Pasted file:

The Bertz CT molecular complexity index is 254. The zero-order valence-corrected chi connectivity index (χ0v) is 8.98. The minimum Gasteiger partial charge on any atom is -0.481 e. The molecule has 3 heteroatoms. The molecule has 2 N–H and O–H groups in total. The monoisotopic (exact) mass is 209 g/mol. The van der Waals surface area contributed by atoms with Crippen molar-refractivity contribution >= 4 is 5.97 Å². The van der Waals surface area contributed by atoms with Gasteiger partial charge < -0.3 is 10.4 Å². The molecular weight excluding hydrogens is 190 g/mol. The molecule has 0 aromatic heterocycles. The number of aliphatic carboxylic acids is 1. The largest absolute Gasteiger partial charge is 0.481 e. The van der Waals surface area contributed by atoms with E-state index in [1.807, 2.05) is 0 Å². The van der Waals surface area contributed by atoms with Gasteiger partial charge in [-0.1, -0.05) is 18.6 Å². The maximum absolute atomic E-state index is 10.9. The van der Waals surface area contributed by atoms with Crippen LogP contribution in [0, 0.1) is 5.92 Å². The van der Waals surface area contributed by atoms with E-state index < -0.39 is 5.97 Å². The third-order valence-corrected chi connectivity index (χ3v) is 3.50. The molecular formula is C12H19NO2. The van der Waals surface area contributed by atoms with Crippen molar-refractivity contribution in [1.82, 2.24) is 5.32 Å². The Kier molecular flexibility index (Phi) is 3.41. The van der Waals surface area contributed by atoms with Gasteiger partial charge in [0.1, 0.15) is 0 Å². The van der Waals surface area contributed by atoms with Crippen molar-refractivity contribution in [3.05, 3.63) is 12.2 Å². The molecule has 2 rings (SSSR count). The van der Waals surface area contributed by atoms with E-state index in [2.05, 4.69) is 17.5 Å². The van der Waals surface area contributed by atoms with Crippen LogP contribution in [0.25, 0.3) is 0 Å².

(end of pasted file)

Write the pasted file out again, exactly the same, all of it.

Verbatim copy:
The Bertz CT molecular complexity index is 254. The zero-order valence-corrected chi connectivity index (χ0v) is 8.98. The minimum Gasteiger partial charge on any atom is -0.481 e. The molecule has 3 heteroatoms. The molecule has 2 N–H and O–H groups in total. The monoisotopic (exact) mass is 209 g/mol. The van der Waals surface area contributed by atoms with Crippen molar-refractivity contribution >= 4 is 5.97 Å². The van der Waals surface area contributed by atoms with Gasteiger partial charge < -0.3 is 10.4 Å². The molecular weight excluding hydrogens is 190 g/mol. The molecule has 0 aromatic heterocycles. The number of aliphatic carboxylic acids is 1. The largest absolute Gasteiger partial charge is 0.481 e. The van der Waals surface area contributed by atoms with E-state index in [1.807, 2.05) is 0 Å². The van der Waals surface area contributed by atoms with Gasteiger partial charge in [-0.1, -0.05) is 18.6 Å². The maximum absolute atomic E-state index is 10.9. The van der Waals surface area contributed by atoms with Crippen LogP contribution in [0, 0.1) is 5.92 Å². The van der Waals surface area contributed by atoms with E-state index < -0.39 is 5.97 Å². The third-order valence-corrected chi connectivity index (χ3v) is 3.50. The molecular formula is C12H19NO2. The van der Waals surface area contributed by atoms with Crippen molar-refractivity contribution in [1.82, 2.24) is 5.32 Å². The Kier molecular flexibility index (Phi) is 3.41. The van der Waals surface area contributed by atoms with Gasteiger partial charge in [0.1, 0.15) is 0 Å². The van der Waals surface area contributed by atoms with Crippen molar-refractivity contribution in [3.05, 3.63) is 12.2 Å². The molecule has 2 rings (SSSR count). The van der Waals surface area contributed by atoms with E-state index in [2.05, 4.69) is 17.5 Å². The van der Waals surface area contributed by atoms with Crippen LogP contribution in [0.25, 0.3) is 0 Å².